Anti-Drone Needs Analysis for Airports


Drone technology has advanced dramatically in recent years, with greater usability promoting greater usage. Within the next five years, the drone market is expected to double in size, which will continue to make the technology more accessible to the general public. Additionally, the amount of drone sightings and incidents in restricted airspaces is expected to increase at the same rate.

Drones interfering with air traffic pose a serious threat not only to passengers and pilots, but also to the financial situations of airports and airlines. A notable incident is the drone activity at London Gatwick Airport in December 2018, where approximately 1000 flights were cancelled, and 140,000 passengers had to change their travel plans on account of drones that were sighted and unable to be removed from the airport. It has been estimated that those 36 hours cost the airport and airlines a catastrophic £50 million.

It is not a foregone conclusion that every airport is going to experience a worst-case scenario like that in Gatwick. Since an Anti-Drone System is a costly investment, its procurement needs to be justified by a solid business case. Objective market intelligence is scarce with vendors and systems, as most available information comes in the form of subjective marketing published by vendors.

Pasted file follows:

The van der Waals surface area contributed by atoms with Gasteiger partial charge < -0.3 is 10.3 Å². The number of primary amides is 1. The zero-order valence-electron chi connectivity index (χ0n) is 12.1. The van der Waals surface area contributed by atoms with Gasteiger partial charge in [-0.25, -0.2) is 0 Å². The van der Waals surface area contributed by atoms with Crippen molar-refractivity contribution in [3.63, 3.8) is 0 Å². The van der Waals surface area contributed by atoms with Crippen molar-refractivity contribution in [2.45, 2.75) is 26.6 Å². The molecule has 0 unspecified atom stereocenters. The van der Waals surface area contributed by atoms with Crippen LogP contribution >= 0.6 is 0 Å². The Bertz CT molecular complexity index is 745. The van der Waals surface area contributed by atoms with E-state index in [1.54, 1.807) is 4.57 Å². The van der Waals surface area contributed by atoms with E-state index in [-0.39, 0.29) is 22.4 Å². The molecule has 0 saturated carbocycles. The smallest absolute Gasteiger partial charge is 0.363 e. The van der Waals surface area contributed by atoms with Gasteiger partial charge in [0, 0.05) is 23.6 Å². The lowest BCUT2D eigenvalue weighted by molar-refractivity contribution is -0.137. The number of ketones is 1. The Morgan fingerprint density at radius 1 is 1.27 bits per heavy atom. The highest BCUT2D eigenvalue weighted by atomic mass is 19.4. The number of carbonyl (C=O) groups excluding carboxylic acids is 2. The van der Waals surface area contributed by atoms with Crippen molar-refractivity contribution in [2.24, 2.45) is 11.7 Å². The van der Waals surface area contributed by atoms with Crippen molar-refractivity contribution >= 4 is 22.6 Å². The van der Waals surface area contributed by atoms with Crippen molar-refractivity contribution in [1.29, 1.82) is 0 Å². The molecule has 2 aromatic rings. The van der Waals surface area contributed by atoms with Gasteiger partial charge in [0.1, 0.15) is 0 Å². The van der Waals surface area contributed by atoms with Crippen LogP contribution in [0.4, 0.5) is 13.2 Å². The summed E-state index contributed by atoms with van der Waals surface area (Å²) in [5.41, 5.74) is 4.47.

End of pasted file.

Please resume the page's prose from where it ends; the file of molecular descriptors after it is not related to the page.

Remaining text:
Airports need a neutral evaluation of drone-related risks and a thorough analysis of technology- and procedural-driven counter measures. The evaluation must be open and unbiased, without any marketing or sales ideas in mind. As drone and counter drone technology are both young and emerging technologies, most airports and local authorities are not yet fully prepared for future developments and potential incidents.

In order to analyze the need for an Anti-Drone System at your airport, various factors must be considered, including:

  • Regulatory Framework: Depending on the country your airport is located in, different laws and regulations apply for the operation of Anti-Drone Technology. In many countries the legislation regarding this technology is still in its infancy, leading to legal gray areas and a state of uncertainty on the side of airports and authorities.